Advancing the Treatment of Heart Valve Disease
At a Glance
- UVA Advanced Cardiac Valve Center is one of the few sites in the U.S. offering the full spectrum of treatment options for repairing and replacing all cardiac valves.
- Hospitals performing a higher volume of transcatheter aortic valve replacement (TAVR) procedures have better outcomes.
- Since 2009, UVA has performed nearly 400 TAVR procedures.
- UVA providers have helped centers across the state establish new TAVR programs.
- As one of eight accredited core members of the Cardiothoracic Surgical Trials Network, UVA is involved in high-profile trials that directly impact the way cardiovascular disease is treated worldwide.
Key Considerations for Valve Referrals
The rapid evolution in treatments for heart valve disease over the past decade has provided novel and viable options for high-risk and inoperable patients with life-threatening heart valve conditions. Yet, as new devices and surgical techniques become more widely available, accessibility is just part of the equation when determining where best to refer a patient for valve procedures.
Higher Volumes, Better Outcomes
At the American College of Cardiology Annual Scientific Session held in April, researchers reported that hospitals that perform a high volume of transcatheter aortic valve replacement (TAVR) procedures have better outcomes. This report is based on an observational study of more than 40,000 patients on the Transcatheter Valve Therapy (TVT) registry. The study evaluated how many TAVR procedures were performed at nearly 400 U.S. hospitals and how often patients experienced death, vascular complications, bleeding or stroke following the procedure. The result: a statistically significant association between higher volume and reduced mortality.
“This recent study further confirms that a center’s depth of experience translates to better outcomes for patients,” says Scott Lim, MD, medical director of the UVA Advanced Cardiac Valve Center, one of only a few sites in the U.S. offering the full spectrum of treatment options for repairing and replacing all cardiac valves, including surgical, minimally invasive and transcatheter approaches. The UVA team has been performing TAVR since it was first introduced in 2009, as one of 26 U.S. sites selected to participate in the initial PARTNER (Placement of Aortic Transcatheter valve) trial. Since that time, UVA has completed nearly 400 TAVR procedures. That’s significantly above the national average.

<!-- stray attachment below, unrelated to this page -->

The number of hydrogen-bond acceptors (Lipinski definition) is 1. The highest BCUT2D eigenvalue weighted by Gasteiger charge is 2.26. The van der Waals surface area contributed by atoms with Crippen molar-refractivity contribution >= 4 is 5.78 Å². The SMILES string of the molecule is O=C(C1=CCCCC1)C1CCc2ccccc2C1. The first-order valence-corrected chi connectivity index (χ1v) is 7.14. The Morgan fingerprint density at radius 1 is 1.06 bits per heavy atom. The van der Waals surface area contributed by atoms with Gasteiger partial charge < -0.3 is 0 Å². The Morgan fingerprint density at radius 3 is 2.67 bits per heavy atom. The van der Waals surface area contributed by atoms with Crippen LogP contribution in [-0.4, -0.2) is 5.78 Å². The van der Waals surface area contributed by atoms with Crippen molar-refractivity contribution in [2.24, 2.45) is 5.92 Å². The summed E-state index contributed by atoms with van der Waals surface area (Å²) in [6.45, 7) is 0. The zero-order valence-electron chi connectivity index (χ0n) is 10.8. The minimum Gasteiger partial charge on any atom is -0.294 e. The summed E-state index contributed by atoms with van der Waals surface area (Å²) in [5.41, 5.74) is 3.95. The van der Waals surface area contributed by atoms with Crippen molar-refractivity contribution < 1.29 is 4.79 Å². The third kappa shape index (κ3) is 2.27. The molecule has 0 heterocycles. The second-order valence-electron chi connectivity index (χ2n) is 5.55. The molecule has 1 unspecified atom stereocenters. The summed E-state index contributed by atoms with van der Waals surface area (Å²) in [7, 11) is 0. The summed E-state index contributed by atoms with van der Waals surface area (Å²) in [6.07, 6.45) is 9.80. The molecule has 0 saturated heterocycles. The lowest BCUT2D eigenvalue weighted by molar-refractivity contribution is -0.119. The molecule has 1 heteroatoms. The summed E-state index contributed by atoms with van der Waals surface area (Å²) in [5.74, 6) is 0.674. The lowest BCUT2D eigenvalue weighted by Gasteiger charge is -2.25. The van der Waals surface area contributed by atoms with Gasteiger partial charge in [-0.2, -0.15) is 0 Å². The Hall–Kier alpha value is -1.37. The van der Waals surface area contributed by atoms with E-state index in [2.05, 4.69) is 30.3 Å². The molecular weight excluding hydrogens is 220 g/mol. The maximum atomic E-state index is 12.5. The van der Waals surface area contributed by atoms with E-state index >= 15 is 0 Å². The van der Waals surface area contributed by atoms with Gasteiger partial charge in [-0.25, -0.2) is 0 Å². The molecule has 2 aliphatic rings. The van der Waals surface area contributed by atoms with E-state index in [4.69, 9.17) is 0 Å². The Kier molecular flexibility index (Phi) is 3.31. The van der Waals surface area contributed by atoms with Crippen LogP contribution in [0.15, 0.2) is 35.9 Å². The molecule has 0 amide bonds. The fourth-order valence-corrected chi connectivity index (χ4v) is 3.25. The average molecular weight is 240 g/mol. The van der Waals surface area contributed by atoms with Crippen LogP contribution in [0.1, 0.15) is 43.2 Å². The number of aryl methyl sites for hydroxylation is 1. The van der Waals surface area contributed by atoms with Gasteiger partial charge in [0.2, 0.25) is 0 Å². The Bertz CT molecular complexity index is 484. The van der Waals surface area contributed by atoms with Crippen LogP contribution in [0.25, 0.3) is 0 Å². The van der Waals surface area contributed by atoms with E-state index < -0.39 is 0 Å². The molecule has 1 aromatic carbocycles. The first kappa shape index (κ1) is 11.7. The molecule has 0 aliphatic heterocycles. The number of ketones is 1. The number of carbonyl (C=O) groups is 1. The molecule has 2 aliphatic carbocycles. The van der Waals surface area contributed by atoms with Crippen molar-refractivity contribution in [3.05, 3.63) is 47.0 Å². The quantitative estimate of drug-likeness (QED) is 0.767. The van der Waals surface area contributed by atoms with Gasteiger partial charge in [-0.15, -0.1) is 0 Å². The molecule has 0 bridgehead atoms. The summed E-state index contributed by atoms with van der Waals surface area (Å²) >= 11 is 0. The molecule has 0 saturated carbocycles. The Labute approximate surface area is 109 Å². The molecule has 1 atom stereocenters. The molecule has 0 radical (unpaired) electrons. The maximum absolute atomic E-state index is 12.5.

“We were truly at the forefront of this treatment,” says Gorav Ailawadi, MD, surgical director of the UVA Advanced Cardiac Valve Center. “Since that first study, we have been involved in more than four additional clinical trials for the newest TAVR devices.”
A Measure of Quality
Intuitively, the TAVR observational study findings make sense: practice makes perfect. With greater volumes come greater skill and greater exposure to a variety of cases. Yet, at UVA, the measure of a quality valve program goes beyond the number of patients treated to include attributes more difficult to quantify. These attributes not only affect patient outcomes, but also the advancement of valve therapies worldwide.
The valve team at UVA includes not only highly experienced cardiac surgeons and interventional cardiologists, but also GI specialists, radiologists, pulmonologists, nephrologists, ICU staff and others dedicated to serving this patient population. “We rely on the expertise of many across the entire spectrum of care,” says Ailawadi. “We have weekly meetings, and all are involved in discussing available options to ensure the best outcomes for our patients.”
As an example, Ailawadi describes the role of nephrologists who may provide insight into how to minimize the risk for kidney injury during surgery, as well as radiologists specially trained in reading CT scans who help guide the team to make the procedure safer for the patient. In addition, because patients who require valve surgery often are older, there is an added benefit and sense of security that comes from having a variety of highly trained specialists on standby to treat any peripheral conditions that may be diagnosed.
As you’re probably aware, not all patients with valve disease qualify for minimally invasive procedures like TAVR or MitraClip® (percutaneous mitral valve repair used to treat severe degenerative mitral regurgitation). At UVA, these patients have access to the full range of surgical treatments as well, including minimally invasive and standard approaches, performed by leading specialists in the field. In 2015, UVA was one of only 27 hospitals to achieve the highest, three-star ratingfor aortic valve replacement (AVR) from the Society of Thoracic Surgeons.